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"Breaking Dawn" by Stephenie Meyer

By Sophia | Books | May 6, 2009 |

By Sophia | Books | May 6, 2009 |

After some marathon reading yesterday, I am happy to say that I have finally finished Breaking Dawn (2008), the last book in Stephenie Meyer’s Twilight series. And now that I know the entire story, my opinion hasn’t changed too much. The books are quick and easy to read and pretty addicting once you get started. Although they’re pretty empty and meaningless in the long run, they simply do not inspire enough energy for me to hate them.

**Now that I’ve finished the series, I think I might be discussing the plot of the entire series with no care for spoilers. I’m not sure if there’s anyone out there who could possibly care at this point, but if you do want to read the books, it’s definitely better to know as little as possible because wondering what would happen is what kept me going.**

I was annoyed with Meyer at the beginning of this last novel. Here I had been giving her praise for Bella being smart and independent and as soon as I started reading Breaking Dawn, Bella is suddenly 18 years old, pregnant, and married. Her husband is about 100 years older than her with all the corresponding knowledge and wisdom that entails and Bella is ready to give up her life for him and her child. That seems a little unhealthy and unbalanced to me, and I can see how Bella could be a bad role model for young teens. The love interests of Jacob and Bella are also frustratingly unreal. Edward doesn’t have much of a personality besides “loving” Bella, protecting her, and doing whatever will make her happy. And Jacob is the exactly the same way once he “imprints” on Bella’s daughter (which basically means that Bella’s daughter is in something of an arranged marriage from birth).

I thought Meyer might be making religious allusions when she said that the Cullens’ family bond was stronger than other vampire bonds because the Cullens made the “sacrifice” to refrain from (sin) human blood. It also felt like a bit of a cop-out that all of the difficulties that would have made turning into a vampire so difficult sort of disappeared once Bella became immortal herself. Bella didn’t have uncontrollable cravings for human blood, she did not lose her friendship with Jacob, and she did not lose touch with her father. She didn’t end up sacrificing much at all. Finally, Bella named her daughter Renesmee (after her mother Renee and her mother-in-law Esme), which I think is one of the worst baby names in the history of the world. I’m hoping she doesn’t start a trend.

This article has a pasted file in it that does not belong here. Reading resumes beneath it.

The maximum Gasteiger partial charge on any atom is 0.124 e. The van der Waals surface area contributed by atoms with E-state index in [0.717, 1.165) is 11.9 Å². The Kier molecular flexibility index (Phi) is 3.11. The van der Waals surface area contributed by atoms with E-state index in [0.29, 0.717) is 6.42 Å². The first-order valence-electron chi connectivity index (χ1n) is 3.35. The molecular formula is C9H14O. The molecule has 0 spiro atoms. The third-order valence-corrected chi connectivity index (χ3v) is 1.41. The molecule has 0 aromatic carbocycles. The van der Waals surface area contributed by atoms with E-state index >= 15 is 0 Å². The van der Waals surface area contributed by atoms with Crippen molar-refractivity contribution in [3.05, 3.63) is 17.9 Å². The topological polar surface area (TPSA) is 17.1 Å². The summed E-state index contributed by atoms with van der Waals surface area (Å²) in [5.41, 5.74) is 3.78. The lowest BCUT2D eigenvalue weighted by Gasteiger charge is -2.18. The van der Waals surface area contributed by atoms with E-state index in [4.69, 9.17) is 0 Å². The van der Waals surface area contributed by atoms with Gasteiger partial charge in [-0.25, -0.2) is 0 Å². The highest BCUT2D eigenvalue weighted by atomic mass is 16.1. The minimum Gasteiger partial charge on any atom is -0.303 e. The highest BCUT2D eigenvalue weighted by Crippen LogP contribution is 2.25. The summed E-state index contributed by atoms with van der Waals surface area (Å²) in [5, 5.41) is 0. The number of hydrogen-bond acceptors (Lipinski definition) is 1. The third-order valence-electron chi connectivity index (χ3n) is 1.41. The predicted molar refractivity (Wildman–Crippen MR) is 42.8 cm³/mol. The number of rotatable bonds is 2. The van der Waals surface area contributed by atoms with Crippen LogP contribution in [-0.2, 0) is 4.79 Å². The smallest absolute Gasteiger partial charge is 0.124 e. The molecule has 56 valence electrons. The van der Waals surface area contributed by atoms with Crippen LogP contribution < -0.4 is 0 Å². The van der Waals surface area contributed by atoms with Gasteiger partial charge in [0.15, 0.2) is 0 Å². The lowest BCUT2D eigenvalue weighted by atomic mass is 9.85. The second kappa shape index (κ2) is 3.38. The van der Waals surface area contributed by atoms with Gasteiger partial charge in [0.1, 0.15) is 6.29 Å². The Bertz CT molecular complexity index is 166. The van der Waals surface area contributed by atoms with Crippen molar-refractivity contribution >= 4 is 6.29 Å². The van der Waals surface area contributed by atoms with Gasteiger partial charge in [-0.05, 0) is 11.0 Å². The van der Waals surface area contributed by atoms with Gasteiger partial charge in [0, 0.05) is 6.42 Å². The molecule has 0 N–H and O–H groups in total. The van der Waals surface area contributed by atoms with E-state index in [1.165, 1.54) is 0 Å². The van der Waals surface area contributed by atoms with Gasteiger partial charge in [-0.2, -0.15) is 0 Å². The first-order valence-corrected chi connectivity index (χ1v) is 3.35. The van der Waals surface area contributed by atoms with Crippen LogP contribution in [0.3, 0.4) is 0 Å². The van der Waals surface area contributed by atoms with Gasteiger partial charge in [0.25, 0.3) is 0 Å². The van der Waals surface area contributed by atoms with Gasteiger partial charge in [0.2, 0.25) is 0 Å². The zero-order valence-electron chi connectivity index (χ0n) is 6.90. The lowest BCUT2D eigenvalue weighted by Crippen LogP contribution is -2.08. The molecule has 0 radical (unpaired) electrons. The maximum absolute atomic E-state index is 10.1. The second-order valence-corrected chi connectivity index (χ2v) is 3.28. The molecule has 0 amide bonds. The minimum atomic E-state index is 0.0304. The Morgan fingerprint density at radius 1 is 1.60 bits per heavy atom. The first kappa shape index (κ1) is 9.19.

On the other hand, the plot kept me moving throughout the series. My guess after reading the third book was that Bella would somehow avoid becoming a vampire, Edward would somehow die, and Jacob would end up with Bella. I wasn’t especially happy with the married and pregnant route, but I was pleasantly surprised to find that Bella actually became a vampire. I was curious what Bella would be like as an immortal and her change had something of the excitement of comicbook superheros acquiring their powers. Once Bella successfully became a vampire, though, the rest of Breaking Dawn lost a little of its edge because it was obvious that everything would end well. And I feel a little ambivalent about the ending. On the one hand, it’s cool that Bella uses her powers to protect her family and avoid a fight, but on the other hand it’s kind of anticlimactic. One pretty much unknown character is killed and any other kind of fighting is avoided. It could have been more exciting, but on the whole I enjoyed reading these books more than I had expected.

This review is part of the Cannonball Read series. Check out Sophia’s blog for more of her reviews.